September, 2023 Monthly Reflection

Healing Through the Body

Kathleen Bryant RSC

Have you ever  smelled something and your whole being takes you immediately back to a memory? Or you are touched in a certain way and memories flood back. Maybe you feel anxiety  growing in a particular situation as your body tries to get your attention with body tension or pain.  At times our wise, even if broken, bodies are trying to tell us something.

Our bodies hold our memories and our traumas.  This year I took a course  on Trauma and Wellness provided by Spiritual Directors International. I listened and learned from 13 different therapists and experts conscious of our AEHT work with survivors.  One of the tips I picked up was to avoid using the word “trigger” and to substitute “activated by”.  Although I will never fully comprehend the depth of the trauma experienced by a survivor of trafficking, the course broadened my understanding of chronic trauma and how we respond as we listen.   Trauma consciousness is the realization that we are unable to cope, especially when activated by memories, flashbacks, or body sensations.

Body work is essential.  Some years ago I received a grant to study resilience in thrivers who not only survived their experiences but became amazing leaders.  Although I’m very conscious that boys and men are trafficked, this study and reflection is focused on women. So many of these women shared with me how body work helped in their healing whether it was yoga, running, dancing, therapeutic massage or even simple gardening and the physical act of creating through art and music.  The well-known book, “The Body Keeps the Score: Brain, Mind, and Body in the Healing of Trauma” by Bessel van der Kolk M.D.,  heightens the sense of how important the body  is in healing.  Our body remembers details that we may not consciously be aware of and consequently can open us up to healing the whole person.  Dr. van der Kolk documents how trauma actually changes our bodies and our brains.

Women shared how body work freed them for healing.  One survivor said physical exercises helped her cope with the fatigue of PTSD.  Another woman dances at work for the residents in a health care facility and dance enables her to tap into a joyful freedom.  Aileen created her own plan which she describes as engaging her whole body, which included the gym, swim, and spa! For another gentle breath work and centering yoga was her way forward. Our AEHT member houses make these kinds of opportunities available for the women’s healing.

Self-care for those working in this field as advocates, mentors, and accompaniers was stressed in this course.  We, too, may have unrecognized trauma that needs to be named and addressed before we can sensitively and tenderly respond to those whose trauma was trafficking.  What healing practices for our vulnerable bodies are part of our daily lives?  The stories of those we accompany can also activate our own painful memories. This might get in the way if we don’t do our own homework.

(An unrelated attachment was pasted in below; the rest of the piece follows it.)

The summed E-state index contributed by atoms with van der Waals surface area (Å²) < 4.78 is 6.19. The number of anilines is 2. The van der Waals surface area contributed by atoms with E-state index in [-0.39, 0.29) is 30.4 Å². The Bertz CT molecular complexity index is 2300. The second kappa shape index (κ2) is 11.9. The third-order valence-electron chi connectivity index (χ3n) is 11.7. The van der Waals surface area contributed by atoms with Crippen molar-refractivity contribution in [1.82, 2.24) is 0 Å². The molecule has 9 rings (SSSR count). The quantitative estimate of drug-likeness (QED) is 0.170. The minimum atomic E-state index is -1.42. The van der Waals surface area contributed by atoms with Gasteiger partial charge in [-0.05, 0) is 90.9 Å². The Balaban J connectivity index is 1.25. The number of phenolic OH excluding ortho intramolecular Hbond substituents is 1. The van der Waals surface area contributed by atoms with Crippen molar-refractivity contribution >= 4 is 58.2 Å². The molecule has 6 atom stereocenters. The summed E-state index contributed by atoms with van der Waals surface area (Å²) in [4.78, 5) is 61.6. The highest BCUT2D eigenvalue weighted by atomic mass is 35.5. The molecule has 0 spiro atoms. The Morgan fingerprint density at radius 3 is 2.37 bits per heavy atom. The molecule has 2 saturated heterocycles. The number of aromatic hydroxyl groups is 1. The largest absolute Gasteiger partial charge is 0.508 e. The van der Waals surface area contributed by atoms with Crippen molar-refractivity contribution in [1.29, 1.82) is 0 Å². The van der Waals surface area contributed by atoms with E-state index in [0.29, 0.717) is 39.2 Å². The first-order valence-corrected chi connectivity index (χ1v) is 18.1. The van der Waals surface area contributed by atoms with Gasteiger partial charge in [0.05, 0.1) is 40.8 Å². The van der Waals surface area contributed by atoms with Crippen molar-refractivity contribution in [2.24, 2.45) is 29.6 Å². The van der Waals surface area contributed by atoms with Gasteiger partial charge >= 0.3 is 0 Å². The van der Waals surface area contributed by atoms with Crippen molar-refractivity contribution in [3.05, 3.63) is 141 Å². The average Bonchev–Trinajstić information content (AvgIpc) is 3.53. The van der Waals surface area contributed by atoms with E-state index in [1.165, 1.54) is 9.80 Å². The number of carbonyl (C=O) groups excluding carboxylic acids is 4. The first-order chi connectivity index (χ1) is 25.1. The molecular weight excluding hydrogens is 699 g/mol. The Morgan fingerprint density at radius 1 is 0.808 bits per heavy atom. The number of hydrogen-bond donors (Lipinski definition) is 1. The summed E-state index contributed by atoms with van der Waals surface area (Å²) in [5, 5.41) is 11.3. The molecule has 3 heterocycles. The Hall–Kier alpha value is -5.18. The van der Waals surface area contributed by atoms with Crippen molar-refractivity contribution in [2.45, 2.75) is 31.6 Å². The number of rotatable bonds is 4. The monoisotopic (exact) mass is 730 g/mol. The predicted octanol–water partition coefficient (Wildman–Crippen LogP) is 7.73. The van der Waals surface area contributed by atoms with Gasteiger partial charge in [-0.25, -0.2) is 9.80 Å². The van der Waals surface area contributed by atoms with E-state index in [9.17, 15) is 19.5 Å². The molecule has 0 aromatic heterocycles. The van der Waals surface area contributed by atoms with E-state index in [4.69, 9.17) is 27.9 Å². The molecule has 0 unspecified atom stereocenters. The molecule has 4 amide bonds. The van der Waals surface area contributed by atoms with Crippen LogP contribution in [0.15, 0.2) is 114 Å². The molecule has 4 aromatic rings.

As we grow in self-awareness and graced embodiment, we will be more present to those we accompany.  Listening to trauma stories can activate in us unresolved issues.  As we care for our own bodies, they can awaken us and direct us to what needs attention.  Do we have daily practices that help deepen our capacity for embodiment?  Our own inner work improves our ability to walk with others and not let our own issues get in the way.  Vicarious trauma also challenges us to be deeply grounded so we can be totally open to whatever precious person and story comes into our lives.  As we attune and attend, we become safe places for others to share.

It is important to find a safe spot, or neutral one, on your own body for this grounding.  If we deepen our safe spots we are more at home helping others to find a place of safety.  Here is a simple exercise by Angie Fadel, a spiritual director who practices somatic methods of healing:

Place your hand on that tense spot – breathe
Now place your hand on your safe or neutral spot
Place your hand on that tense spot
Now place your hand on your safe or neutral spot
Place your hand on that tense spot – breathe
Now place your hand on your safe or neutral spot
Take a few on your own give at least a 5 breaths as a time allotment

Notice if you feel calmer and less tense, the more you practice this and techniques like this one on your own the more you can show up in all your other spaces with a calm body.  (Angie Fadel)

There are many complex facets of PTSD, and the body is one reality, but it can lead to healing on other levels as well.  This is what I have learned from thriving resilient women.  In the end, we are taught by these women leaders and what better teachers for the sisterhood?

Kathleen Bryant, RSC

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